5pm in The Breakfast Room, Merton College (tea from 4.45)
Week 1 (19 January)
Ned Ward and Laughter at the end of the Seventeenth Century
Preparatory reading: Quentin Skinner, 'Why laughing mattered in the Renaissance', History of Political Thought, 22/3 (2001); Jan Bremner and Herman Roodenburg (eds), A Cultural History of Humour (1997), introduction.
Dr Kate Davison (University of Oxford)
Week 2 (26 January)
"The Country conquers it self” - The Idea of Conquest and the English Civil War
Preparatory reading: John Pocock, The Ancient Constitution and the Feudal Law: a reissue with a retrospect, (1987); Quentin Skinner, Visions of Politics, (2002), Vol. 3, Ch. 8 (‘History and Ideology in the English Revolution’); Johann Sommerville, ‘History and Theory: the Norman Conquest in Early Stuart Political Thought’, Political Studies, 34 (1986), 249‐261.
Jonas Pollex (University of Oxford)
Week 3 (2 February)
"My Authority is Absolute”: Mapping the Political Landscape of Later Stuart Cornwall and South-West Wales
Preparatory reading: D.W. Hayton, The House of Commons, 1690-1715: Introductory Survey (2002), pp. 124-31, 137-40; A.H. Dodd, Studies in Stuart Wales (1952), ch. 5.
James Harris (University of Oxford)
Week 4 (9 February)
Charles I's most loyal subject: Thomas Harrison and the Sin of Uzzah
Preparatory reading: ‘The trial of Thomas Harrison,’ in Cobbett’s Complete Collection of State Trials, vol. 3 (1809), 1369-82; Noel Malcolm, ‘Thomas Harrison and his “Ark of Studies”: An Episode in the History of the Organization of Knowledge’, Seventeenth Century, 19 (2004), 196-232; .David Cressy, Charles I and the People of England (Oxford, 2015), pp. 177-209 (‘Importunate Petitioners’); 2 Samuel 6: 1-7 or 1 Chronicles 13: 7-11.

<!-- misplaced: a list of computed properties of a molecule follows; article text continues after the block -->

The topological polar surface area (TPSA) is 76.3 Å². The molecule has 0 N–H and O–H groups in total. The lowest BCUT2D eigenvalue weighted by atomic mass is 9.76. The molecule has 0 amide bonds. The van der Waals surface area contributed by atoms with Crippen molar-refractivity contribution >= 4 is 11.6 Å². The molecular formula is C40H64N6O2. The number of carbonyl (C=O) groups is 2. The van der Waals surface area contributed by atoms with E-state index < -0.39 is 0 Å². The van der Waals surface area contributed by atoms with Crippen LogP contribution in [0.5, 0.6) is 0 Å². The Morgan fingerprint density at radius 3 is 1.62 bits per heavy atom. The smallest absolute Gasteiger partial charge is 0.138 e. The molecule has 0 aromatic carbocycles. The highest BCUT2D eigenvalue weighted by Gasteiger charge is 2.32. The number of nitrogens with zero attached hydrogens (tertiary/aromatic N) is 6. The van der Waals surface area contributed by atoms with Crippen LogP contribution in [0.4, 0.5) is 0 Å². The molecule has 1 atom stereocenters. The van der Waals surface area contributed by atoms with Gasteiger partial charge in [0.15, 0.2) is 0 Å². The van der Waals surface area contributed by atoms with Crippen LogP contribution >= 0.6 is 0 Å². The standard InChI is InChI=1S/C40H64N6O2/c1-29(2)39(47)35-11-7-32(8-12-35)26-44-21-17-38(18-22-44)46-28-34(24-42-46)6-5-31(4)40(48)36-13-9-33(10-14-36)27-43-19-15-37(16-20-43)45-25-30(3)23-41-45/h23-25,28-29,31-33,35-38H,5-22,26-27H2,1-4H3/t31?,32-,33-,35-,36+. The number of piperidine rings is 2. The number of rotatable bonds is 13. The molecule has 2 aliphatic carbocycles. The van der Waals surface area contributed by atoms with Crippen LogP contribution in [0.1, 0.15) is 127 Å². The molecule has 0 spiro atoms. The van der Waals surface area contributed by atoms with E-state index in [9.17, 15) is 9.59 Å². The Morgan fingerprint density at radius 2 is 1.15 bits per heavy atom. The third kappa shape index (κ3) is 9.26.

Prof David Cressy (Claremont Graduate University and Christ Church)
Week 5 (16 February)
Loyalist Catholicism Reconsidered: Sir Thomas Tresham and the Elizabethan regime in the 1580s
Preparatory reading:S. Kaushik, 'Resistance, loyalty and recusant politics: Sir Thomas Tresham and the Elizabethan state’ , Midland History 21 (1996), 37-72; E. Rose, Cases of Conscience: alternatives open to recusants and Puritans under Elizabeth I and James I (1975) esp. ch. 4; G. Kilroy, Edmund Campion: a scholarly Life (2015), esp. chs. 6, 9, & 11.
Katie McKeogh (University of Oxford)
Week 6 (23 February)
Sir John Holt: Courts, Corporations and the Crafting of the Constitutional Landscape after 1688
Preparatory reading: P. Halliday, Dismembering the Body Politic: Partisan Politics in England's Towns 1650-1730 (1998), esp. ch. 8; H. Nenner, By Colour of Law, Legal Culture and Constitutional Politics in England, 1660-1689 (1977); P. Hamburger, ‘Revolution and Judicial Review: Chief Justice Holt's Opinion in City of London v. Wood’, Columbia Law Review, 94 (1994), 2091-2153.
George Artley (University of Oxford)
Week 7 (2 March)
Graduate student presentations:
Emily Glassford (Lincoln), ‘Excess, Corruption, and Sin: Cultural Stereotypes of Strangers in London and at the English Court, c. 1450-1558'
Joel Butler (Wadham), 'The Levant Company and Anglo-Ottoman Diplomacy in the sixteenth century: Re-Orienting Perspectives’
Christopher Gausden (Jesus), ‘The English View of the Scottish Court, 1594: The Baptism of Prince Henry’
Michael Heimos (St Cross), ‘In the night the heart doeth wander…’ – Koheleth and Expression, Practical Divinity, and Community in England, 1585 – 1603’
Matthew Ward (Kellogg), 'The political and religious thought of John Vesey: a chapter in the Anglo-Irish reception of Thomas Hobbes'
Week 8 (9 March)
Graduate student presentations:
Chloe Ingersent (Oriel), '(En)Gendering violence in sixteenth-century England'
Joseph Newall (St Cross), ‘A Greate Offendor in His Kind of Writinge': Archbishop Laud and the Prosecution of William Prynne’s Histrio-mastix, 1633–4’
Thomas Pert (Lincoln), 'The Palatine Family c. 1632-48: Experiences of exile in the Thirty Years' War'
William White (St Anne’s), 'Politics and Religion in the Sermons of the Royalist Clergy, 1642-1662'
Micheline Astley-Boden, Christ Church, ‘Religious Violence During the English Civil War’
Hayley Ross (St John’s),"'Popery' and Conscience in Late Seventeenth-Century Anti-Catholic Texts’